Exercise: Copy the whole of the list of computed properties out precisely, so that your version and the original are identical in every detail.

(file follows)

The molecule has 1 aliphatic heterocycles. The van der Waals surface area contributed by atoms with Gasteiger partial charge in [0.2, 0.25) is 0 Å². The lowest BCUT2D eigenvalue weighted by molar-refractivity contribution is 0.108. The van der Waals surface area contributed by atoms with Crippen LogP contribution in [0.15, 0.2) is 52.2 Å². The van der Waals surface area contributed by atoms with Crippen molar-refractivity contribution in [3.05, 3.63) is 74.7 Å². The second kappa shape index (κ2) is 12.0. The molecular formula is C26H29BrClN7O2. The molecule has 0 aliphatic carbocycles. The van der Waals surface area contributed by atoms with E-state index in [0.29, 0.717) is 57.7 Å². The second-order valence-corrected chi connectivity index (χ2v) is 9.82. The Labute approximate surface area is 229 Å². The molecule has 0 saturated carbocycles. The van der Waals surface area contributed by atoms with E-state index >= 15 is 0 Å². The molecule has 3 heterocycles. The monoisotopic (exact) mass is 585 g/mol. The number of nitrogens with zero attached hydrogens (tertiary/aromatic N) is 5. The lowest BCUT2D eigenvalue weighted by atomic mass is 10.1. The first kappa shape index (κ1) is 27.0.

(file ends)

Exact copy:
The molecule has 1 aliphatic heterocycles. The van der Waals surface area contributed by atoms with Gasteiger partial charge in [0.2, 0.25) is 0 Å². The lowest BCUT2D eigenvalue weighted by molar-refractivity contribution is 0.108. The van der Waals surface area contributed by atoms with Crippen LogP contribution in [0.15, 0.2) is 52.2 Å². The van der Waals surface area contributed by atoms with Crippen molar-refractivity contribution in [3.05, 3.63) is 74.7 Å². The second kappa shape index (κ2) is 12.0. The molecular formula is C26H29BrClN7O2. The molecule has 0 aliphatic carbocycles. The van der Waals surface area contributed by atoms with E-state index in [0.29, 0.717) is 57.7 Å². The second-order valence-corrected chi connectivity index (χ2v) is 9.82. The Labute approximate surface area is 229 Å². The molecule has 0 saturated carbocycles. The van der Waals surface area contributed by atoms with E-state index >= 15 is 0 Å². The molecule has 3 heterocycles. The monoisotopic (exact) mass is 585 g/mol. The number of nitrogens with zero attached hydrogens (tertiary/aromatic N) is 5. The lowest BCUT2D eigenvalue weighted by atomic mass is 10.1. The first kappa shape index (κ1) is 27.0.